As many of you know, I have discussed my views on earnings and, more particularly, the revenue side. I don’t really care that companies beat earnings-per-share (EPS) estimates as many of these so-called sell-side estimates from Wall Street have been adjusted downwards to meet the lower expectations over the past few years.

It’s akin to analysts doing whatever they can to make sure companies can meet lower targets instead of demanding that companies deliver.

So far, the early numbers this earnings season suggest it’s more of the same—and perhaps slightly worse.

Of the 53 S&P 500 companies that have reported so far this earnings season, a mere 57% have managed to beat the mean average based on research from FactSet. (Source: “Earnings Insight,” FactSet, January 17, 2014.) And of the 101 companies that have offered guidance, a staggering 96 companies offered negative EPS guidance, while just 15 companies were positive in their assessment.

Folks, this is not good, considering that Wall Street has already been manipulating estimates. Plus, only 58% of these companies have beaten the mean sales estimates. Again, not good…. Read More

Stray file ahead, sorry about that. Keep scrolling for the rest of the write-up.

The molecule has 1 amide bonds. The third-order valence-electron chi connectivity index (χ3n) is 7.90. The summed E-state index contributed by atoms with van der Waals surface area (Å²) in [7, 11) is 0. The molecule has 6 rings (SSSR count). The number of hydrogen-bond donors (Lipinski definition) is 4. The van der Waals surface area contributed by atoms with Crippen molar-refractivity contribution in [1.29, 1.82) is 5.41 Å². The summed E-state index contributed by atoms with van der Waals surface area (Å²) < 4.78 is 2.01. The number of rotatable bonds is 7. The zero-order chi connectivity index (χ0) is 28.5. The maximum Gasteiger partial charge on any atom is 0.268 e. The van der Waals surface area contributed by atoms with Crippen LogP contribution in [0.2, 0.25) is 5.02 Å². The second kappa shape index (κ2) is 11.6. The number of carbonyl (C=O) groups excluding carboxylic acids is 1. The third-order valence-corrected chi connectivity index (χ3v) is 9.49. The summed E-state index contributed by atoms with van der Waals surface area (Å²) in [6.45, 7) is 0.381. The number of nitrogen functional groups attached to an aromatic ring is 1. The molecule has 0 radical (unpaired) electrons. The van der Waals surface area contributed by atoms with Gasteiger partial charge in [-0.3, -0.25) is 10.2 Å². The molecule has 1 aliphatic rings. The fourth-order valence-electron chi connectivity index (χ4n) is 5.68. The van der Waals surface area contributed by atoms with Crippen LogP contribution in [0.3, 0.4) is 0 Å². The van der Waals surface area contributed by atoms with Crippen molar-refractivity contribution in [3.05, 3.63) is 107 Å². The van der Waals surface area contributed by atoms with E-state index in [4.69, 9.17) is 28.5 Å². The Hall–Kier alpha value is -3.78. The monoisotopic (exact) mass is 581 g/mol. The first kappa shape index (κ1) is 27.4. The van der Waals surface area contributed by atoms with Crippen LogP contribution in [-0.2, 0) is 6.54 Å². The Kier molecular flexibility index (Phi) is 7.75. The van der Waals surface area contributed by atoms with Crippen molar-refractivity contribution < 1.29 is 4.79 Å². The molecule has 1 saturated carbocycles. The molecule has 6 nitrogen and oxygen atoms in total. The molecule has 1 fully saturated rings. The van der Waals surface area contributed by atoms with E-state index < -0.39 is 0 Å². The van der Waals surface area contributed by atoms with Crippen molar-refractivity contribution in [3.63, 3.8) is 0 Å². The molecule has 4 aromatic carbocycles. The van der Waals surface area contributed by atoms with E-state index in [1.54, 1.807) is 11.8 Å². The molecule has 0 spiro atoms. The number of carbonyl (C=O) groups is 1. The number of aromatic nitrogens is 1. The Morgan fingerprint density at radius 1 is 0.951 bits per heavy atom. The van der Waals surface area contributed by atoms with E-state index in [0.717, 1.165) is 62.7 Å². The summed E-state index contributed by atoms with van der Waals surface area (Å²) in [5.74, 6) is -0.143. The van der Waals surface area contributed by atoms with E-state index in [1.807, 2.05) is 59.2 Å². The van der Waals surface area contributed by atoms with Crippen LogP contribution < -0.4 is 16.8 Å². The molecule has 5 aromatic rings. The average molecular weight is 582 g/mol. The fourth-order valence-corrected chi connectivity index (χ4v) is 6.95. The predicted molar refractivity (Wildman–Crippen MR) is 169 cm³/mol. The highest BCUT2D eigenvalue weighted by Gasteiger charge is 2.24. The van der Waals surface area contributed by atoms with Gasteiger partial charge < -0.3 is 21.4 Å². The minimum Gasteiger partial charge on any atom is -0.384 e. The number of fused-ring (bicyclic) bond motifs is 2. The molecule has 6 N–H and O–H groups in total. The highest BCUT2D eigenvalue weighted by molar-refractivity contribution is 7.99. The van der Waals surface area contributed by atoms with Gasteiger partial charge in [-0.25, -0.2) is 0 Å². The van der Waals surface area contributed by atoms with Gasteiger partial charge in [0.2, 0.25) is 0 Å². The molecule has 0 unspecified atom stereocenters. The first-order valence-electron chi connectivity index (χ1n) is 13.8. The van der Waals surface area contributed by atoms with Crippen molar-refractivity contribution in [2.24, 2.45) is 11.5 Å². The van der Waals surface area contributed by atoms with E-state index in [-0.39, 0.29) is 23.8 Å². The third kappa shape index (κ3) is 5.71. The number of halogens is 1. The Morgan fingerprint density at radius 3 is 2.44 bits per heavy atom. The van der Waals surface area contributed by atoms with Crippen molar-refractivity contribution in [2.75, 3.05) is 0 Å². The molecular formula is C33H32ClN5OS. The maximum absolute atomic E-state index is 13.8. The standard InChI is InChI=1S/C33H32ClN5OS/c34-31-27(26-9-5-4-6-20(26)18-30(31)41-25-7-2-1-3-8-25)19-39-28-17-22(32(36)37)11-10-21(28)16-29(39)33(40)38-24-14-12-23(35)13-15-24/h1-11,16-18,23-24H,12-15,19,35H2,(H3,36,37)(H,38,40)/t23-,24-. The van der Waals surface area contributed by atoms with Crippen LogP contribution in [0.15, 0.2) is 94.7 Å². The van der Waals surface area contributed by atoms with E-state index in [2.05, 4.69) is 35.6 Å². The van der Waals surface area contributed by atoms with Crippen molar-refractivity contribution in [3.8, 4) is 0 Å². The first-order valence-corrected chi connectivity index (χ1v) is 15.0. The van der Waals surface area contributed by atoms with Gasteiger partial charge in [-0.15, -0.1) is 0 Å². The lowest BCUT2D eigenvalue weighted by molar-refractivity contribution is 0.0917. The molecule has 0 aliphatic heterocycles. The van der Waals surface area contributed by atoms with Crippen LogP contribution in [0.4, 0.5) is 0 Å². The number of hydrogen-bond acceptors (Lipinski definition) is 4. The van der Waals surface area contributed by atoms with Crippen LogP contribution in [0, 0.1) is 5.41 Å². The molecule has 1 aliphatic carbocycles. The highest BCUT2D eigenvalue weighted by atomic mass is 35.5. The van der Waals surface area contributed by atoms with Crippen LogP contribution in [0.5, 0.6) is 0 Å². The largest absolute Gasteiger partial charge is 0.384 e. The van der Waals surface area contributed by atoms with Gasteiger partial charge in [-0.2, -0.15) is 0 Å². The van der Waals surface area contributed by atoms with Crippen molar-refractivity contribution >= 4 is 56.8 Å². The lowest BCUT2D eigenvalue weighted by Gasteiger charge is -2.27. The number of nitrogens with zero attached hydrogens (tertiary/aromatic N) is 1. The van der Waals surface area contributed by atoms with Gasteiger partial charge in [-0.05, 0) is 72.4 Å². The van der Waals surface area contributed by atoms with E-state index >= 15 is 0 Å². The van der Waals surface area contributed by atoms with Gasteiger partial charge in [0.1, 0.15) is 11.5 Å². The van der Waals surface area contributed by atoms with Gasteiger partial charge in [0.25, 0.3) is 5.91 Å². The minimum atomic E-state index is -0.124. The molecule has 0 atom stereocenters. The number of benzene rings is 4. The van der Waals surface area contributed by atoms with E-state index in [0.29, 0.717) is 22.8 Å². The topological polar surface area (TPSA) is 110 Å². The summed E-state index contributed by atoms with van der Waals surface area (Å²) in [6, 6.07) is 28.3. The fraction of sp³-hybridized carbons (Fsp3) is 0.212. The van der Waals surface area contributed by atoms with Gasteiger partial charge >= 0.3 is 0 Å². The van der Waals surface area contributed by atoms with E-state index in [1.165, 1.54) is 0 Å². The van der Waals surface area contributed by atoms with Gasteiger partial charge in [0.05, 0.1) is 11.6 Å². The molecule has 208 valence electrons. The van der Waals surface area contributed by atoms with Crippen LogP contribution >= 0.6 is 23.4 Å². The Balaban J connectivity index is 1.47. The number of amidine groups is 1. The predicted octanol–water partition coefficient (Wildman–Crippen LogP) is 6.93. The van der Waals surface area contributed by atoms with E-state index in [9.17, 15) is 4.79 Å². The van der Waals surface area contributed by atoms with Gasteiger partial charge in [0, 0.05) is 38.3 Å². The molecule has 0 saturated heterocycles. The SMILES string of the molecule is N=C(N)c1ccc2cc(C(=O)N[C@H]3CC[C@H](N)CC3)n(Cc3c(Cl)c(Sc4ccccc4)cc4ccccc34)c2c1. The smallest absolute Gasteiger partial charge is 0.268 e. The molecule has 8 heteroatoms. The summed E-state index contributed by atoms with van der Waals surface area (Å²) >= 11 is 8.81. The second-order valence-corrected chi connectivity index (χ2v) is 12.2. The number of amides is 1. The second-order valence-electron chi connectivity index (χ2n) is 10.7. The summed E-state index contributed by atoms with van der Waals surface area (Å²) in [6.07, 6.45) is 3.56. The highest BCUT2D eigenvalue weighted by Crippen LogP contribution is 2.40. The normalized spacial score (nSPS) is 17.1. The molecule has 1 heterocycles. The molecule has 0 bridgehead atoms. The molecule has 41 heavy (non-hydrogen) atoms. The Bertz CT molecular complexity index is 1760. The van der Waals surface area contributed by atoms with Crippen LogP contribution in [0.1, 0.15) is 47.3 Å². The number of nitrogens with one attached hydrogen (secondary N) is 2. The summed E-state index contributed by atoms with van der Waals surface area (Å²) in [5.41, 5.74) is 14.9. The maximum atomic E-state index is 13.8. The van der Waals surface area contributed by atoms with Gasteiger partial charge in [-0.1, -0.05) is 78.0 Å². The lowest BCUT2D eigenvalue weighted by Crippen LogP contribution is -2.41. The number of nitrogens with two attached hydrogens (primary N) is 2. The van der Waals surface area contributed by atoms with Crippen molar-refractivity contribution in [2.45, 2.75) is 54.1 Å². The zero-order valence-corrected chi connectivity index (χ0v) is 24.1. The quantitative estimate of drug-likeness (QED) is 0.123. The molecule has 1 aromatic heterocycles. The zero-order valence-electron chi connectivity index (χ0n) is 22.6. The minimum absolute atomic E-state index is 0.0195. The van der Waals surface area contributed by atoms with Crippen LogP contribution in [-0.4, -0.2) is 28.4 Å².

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The Great Crash of 2014

A stock market crash bigger than what happened in 2008 and early 2009 is headed our way.

In fact, we are predicting this crash will be even more devastating than the 1929 crash…

…the ramifications of which will hit the economy and Americans deeper than anything we’ve ever seen.

Our 27-year-old research firm feels so strongly about this, we’ve just produced a video to warn investors called, “The Great Crash of 2014.”

In case you are not familiar with our research work on the stock market:

In late 2001, in the aftermath of 9/11, we told our clients to buy small-cap stocks. They rose about 100% after we made that call.

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Throughout 2002, we urged our readers to buy gold stocks; many of which doubled and even tripled in price.

In November of 2007, we started begging our customers to get out of the stock market. Shortly afterwards, it was widely recognized that October 2007 was the top for stocks.

We correctly predicted the crash in the stock market of 2008 and early 2009.

And in March of 2009, we started telling our readers to jump into small caps. The Russell 2000 gained about 175% from when we made that call in 2009 to today.

Many investors will find our next prediction hard to believe until they see all the proof we have to back it up.

Even if you don’t own stocks, what’s about to happen will affect you!

I urge you to be among the first to get our next major prediction.
See it here now in this just-released alarming video.